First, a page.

who made me an historian.
She taught those who wanted to learn,
let the others run wild,
and kept a lookout posted for
She died in the Reagan occupation, may as well
have been in the Norman conquest
for all they care.
But, then, why should they care?
They have been robbed of a much more ancient and grand legacy than that of their high school.
Robbed of all legacy, all tradition, robbed of all
that is ancient,
robbed of all greatness.
I let them go early, in honor of Mrs. Bennett.
Parody of Two Poems Which are Far Better than I Could Write
for both Freds
(apologies to T. S. Eliot)
I. "Ash Wednesday" Made Obvious for the One-Dimensional
Because I do not hope to read again
Because I do not think
Because I do not hope to know
I never did strive toward such things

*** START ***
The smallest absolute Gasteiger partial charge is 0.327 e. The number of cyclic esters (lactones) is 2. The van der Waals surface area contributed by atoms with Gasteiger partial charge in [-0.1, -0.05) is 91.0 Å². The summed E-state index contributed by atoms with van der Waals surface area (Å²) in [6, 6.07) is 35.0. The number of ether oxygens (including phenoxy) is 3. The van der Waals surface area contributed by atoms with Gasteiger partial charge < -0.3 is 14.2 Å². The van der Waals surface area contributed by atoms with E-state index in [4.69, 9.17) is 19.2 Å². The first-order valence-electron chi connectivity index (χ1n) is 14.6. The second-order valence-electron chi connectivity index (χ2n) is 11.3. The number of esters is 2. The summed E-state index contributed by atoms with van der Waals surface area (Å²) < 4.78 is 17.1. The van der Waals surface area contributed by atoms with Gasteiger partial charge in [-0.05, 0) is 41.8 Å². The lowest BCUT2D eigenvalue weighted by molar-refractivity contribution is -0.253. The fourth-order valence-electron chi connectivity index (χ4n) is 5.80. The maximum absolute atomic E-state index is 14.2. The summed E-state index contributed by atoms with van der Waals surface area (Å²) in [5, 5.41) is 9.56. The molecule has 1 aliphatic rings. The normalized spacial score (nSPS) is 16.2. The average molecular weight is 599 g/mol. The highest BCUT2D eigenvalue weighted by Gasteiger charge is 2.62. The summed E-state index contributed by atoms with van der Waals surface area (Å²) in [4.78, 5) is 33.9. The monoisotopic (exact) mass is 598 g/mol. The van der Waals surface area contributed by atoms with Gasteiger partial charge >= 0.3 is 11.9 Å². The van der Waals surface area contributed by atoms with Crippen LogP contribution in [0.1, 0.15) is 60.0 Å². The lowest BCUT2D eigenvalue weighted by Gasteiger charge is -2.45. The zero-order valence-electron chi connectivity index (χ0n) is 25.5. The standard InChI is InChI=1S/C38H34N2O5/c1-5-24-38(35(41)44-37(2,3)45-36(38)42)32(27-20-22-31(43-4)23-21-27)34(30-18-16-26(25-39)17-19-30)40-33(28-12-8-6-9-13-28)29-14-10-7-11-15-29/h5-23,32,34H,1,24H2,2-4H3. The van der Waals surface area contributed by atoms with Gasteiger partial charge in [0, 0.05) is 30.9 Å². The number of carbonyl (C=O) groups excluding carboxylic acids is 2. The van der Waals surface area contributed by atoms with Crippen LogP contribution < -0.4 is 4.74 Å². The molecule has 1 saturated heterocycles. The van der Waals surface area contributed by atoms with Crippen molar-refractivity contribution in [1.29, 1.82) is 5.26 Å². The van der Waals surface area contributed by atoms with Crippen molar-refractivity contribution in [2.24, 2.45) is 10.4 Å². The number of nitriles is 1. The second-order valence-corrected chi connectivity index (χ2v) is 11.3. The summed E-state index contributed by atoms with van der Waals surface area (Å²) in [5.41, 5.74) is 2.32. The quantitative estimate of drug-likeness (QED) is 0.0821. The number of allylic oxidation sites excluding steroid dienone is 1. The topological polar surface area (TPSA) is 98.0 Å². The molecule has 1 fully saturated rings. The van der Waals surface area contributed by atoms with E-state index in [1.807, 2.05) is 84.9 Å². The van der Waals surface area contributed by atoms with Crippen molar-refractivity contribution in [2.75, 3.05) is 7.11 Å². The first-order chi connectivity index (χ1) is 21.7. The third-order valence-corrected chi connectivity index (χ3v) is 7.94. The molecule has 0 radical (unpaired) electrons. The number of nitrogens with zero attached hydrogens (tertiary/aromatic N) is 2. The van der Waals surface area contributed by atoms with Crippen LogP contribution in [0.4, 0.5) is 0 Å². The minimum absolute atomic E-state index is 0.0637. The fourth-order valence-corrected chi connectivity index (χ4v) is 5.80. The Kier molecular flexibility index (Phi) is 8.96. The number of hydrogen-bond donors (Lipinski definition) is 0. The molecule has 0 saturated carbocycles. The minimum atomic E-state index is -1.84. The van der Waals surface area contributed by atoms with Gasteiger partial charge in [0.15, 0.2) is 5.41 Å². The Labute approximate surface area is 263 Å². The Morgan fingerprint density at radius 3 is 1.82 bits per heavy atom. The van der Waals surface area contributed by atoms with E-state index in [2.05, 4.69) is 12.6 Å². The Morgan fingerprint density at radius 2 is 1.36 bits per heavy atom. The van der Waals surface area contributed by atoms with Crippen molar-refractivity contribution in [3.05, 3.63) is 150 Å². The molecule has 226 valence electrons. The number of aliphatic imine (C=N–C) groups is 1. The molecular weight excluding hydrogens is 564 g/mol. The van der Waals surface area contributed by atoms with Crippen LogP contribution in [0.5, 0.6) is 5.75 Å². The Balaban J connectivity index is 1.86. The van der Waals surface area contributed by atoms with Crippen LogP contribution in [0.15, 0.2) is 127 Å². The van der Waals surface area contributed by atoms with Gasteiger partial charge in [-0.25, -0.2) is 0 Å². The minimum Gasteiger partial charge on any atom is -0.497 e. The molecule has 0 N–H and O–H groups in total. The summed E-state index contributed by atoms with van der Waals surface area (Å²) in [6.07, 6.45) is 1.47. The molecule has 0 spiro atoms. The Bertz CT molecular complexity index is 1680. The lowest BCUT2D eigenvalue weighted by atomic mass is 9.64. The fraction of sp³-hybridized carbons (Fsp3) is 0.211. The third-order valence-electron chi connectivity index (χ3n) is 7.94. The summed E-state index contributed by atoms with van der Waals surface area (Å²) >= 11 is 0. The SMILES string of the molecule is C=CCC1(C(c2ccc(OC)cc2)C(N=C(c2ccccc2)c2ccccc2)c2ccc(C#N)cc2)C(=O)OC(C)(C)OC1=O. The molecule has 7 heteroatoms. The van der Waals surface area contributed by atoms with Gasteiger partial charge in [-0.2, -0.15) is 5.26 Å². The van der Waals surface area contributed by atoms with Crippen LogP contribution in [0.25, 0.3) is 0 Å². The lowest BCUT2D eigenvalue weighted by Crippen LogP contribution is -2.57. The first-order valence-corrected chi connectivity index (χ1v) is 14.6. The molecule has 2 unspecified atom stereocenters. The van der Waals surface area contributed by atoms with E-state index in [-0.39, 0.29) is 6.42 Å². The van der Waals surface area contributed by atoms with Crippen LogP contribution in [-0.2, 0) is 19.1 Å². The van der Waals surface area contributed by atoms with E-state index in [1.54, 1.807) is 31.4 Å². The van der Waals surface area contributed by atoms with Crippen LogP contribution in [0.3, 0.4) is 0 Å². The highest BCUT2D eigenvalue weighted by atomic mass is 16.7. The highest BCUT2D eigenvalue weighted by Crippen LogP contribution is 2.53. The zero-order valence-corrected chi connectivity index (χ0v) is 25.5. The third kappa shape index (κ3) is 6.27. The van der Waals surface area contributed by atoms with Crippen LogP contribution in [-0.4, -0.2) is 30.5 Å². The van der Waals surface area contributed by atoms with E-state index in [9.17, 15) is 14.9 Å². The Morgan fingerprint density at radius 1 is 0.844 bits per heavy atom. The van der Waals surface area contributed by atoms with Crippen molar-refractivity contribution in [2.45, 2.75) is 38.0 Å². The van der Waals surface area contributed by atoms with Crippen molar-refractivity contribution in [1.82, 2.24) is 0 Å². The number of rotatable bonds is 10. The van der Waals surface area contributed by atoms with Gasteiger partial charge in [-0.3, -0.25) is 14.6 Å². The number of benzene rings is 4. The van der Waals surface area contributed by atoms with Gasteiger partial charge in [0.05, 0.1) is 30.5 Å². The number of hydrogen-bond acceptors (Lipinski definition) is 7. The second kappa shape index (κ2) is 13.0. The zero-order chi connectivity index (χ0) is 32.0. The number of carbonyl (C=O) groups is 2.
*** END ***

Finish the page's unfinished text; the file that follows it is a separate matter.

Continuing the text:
(why should the aged consumer not become his job?)
Why should I mourn
the vanished greatness of that which is
Because I do not hope to be trained again
The feeble prattle in those paper things
Because I do not think
Because I do not care to know
The one and only truth, reality transcendent
Because I cannot think
Except there, where bright products flower
and colorfully clad shoppers flow, for there
is nothing more concrete.
Because I know that there is no time but the present
and no place but where I live
And nothing is more tangible to me than my
I rejoice that things are as they are
for that is what should be.
I renounce all truth, all joy, but MCI and Mastercard
Because I cannot hope to read again
Consequently, I rejoice, having to construct
a self, in which to hide my emptiness.
And I pray to Reagan to have mercy upon consumers
And I pray that I may forget all I've learned
These matters that I hardly knew to discuss
May the judgment not include penalty or interest
Because these CD's no longer gain two percent
My mentality is now small and dry
My will is non-existent
Teach us to buy and not to sell
Teach us to save stamps.
Pray for us consumers now and when we are overdrawn